AGERANGE: Ages 11 to Adult.
The unique feature of this atlas is the interactive linking of content to the National Geographic Web site (http://www.nationalgeographic.com/kids-world-atlas). Students can listen or watch videos about a topic from the Web site by browsing or linking the page number. An introduction gives instructions for use of the atlas and the site. Another suggested Web site provides a satellite view of the student's house and other features of interest. The physical world section includes environmental hotspots and natural disasters as well as physical features. The political world section provides separate maps for food, water, economics, literacy, religion, and population. Much of the atlas explores each continent in depth with exceptional physical and political maps as well as photos. Economic symbols accompany the political maps. In particular, the continent of Africa is divided into several sections with excellent detail to give the student an intimate look at this continent. The flags and statistics for 193 independent countries are listed at the back of the book. Unfortunately the oceans do not include the newly defined Southern Ocean (2000). Libraries can pass on this one in favor of an updated atlas showing the important Southern Ocean. Reviewer: Marilyn Brien
April 2008 (Vol. 31, No. 1)
Children's Literature - Carolyn Mott Ford
A wealth of information, accompanied by topnotch photographs as expected from National Geographic, makes this book a wonderful addition to the school library. The facts are presented in such a way as to make this a book kids should enjoy browsing through on their own. Students are offered helpful hints for using the atlas and keys to the symbols used. The section titled "How to Read a Map" offers tips that students will find useful in general. The efforts to guide readers in looking up information and understanding that information are extensive. There are also many suggestions for finding information online. The maps are clear and detailed and the many sidebars will be of assistance to young students. A section of "Flags and Stats" appears in the back of the book along with a glossary, metric conversion tables, abbreviations, and "Geo Facts and Figures." Reviewer: Carolyn Mott Ford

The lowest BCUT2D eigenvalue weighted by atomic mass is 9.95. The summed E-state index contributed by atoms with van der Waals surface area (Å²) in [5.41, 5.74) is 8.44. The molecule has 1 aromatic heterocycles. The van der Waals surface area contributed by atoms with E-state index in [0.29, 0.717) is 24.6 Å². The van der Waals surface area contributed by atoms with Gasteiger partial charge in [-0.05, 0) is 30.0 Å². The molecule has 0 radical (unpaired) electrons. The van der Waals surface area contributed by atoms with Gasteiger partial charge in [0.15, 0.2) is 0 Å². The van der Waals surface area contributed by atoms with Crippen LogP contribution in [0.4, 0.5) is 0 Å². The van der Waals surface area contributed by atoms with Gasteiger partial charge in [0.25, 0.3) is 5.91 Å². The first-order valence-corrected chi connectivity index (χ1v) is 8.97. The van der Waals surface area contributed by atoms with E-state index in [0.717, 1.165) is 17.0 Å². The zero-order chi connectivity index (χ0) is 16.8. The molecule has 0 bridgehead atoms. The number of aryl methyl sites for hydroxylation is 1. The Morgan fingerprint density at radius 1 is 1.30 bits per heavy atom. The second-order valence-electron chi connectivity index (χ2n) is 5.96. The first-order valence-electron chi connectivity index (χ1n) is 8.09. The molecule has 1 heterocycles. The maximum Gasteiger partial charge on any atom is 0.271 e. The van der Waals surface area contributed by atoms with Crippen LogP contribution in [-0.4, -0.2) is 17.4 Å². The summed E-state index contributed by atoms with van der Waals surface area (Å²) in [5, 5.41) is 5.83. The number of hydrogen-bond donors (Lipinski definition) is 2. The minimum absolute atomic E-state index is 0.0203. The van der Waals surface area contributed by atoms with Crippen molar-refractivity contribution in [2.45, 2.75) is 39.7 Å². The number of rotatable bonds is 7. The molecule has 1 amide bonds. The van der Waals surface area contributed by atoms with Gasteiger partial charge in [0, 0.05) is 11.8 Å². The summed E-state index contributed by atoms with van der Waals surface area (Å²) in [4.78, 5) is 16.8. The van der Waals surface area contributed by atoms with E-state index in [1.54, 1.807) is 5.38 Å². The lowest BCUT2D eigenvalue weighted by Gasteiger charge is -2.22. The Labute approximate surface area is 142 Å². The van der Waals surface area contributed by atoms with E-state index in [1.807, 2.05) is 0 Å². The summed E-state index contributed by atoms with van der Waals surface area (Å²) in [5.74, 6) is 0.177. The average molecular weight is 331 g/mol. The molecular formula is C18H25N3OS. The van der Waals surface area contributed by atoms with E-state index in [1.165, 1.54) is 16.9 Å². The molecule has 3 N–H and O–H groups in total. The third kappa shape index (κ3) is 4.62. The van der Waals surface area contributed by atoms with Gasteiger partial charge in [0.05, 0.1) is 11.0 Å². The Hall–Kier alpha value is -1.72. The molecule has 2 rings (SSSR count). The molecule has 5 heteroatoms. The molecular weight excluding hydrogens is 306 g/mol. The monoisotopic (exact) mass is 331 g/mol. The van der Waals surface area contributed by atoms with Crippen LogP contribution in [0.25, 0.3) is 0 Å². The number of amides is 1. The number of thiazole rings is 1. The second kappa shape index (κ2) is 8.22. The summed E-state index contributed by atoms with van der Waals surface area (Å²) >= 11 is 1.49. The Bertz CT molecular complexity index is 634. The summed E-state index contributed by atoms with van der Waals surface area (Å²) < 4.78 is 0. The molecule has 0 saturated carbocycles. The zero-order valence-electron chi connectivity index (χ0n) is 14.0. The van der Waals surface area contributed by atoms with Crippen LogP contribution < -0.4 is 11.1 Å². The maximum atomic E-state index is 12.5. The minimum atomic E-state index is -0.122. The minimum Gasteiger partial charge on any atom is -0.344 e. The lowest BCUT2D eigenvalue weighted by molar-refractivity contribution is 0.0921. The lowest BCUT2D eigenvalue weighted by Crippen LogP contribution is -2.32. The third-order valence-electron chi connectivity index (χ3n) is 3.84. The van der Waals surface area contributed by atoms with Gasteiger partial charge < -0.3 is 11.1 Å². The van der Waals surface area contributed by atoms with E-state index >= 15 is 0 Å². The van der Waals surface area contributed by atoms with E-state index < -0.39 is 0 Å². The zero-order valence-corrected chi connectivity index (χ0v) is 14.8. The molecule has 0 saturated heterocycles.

School Library Journal
Gr 4 Up -This update is ideal for tech-savvy students. Curious readers can use the related Web site to view photos and videos of animals in their natural habitats, hear audio clips, play games, print color maps, and send e-postcards. The lengthy introduction includes clear explanations of how to read the maps and use the Web site followed by information on the oceans, natural disasters, world population, religions, economies, food, water, and energy, with an emphasis on environmental concerns. Easy-to-read, full-color photos, maps, and graphs are included. The midsection of the book divides the world by continents. Each section opens with a crisp satellite image, and continues with an overview that includes a colorful photomontage of the continenta€™s animals, culture, and land, followed by physical, political, and thematic maps of regions and large countries. Sidebars provide area, population, major languages, religions, life expectancy, and literacy rates. Thought-provoking images include the tattooed face of a Maori warrior and a group of Afghan women in contrasting traditional and modern dress. The last section features flags and facts such as area and population for 193 countries and a section of records (the worlda€™s hottest place, longest river). The main revisions are the relocation of country flags and statistics to the back of the book rather than the main body; the maps are smaller; there are more photographs and text; the satellite images are clearer; and the Web links bring the information to life in an exciting, new way.-Barbara Auerbach, New York City Public Schools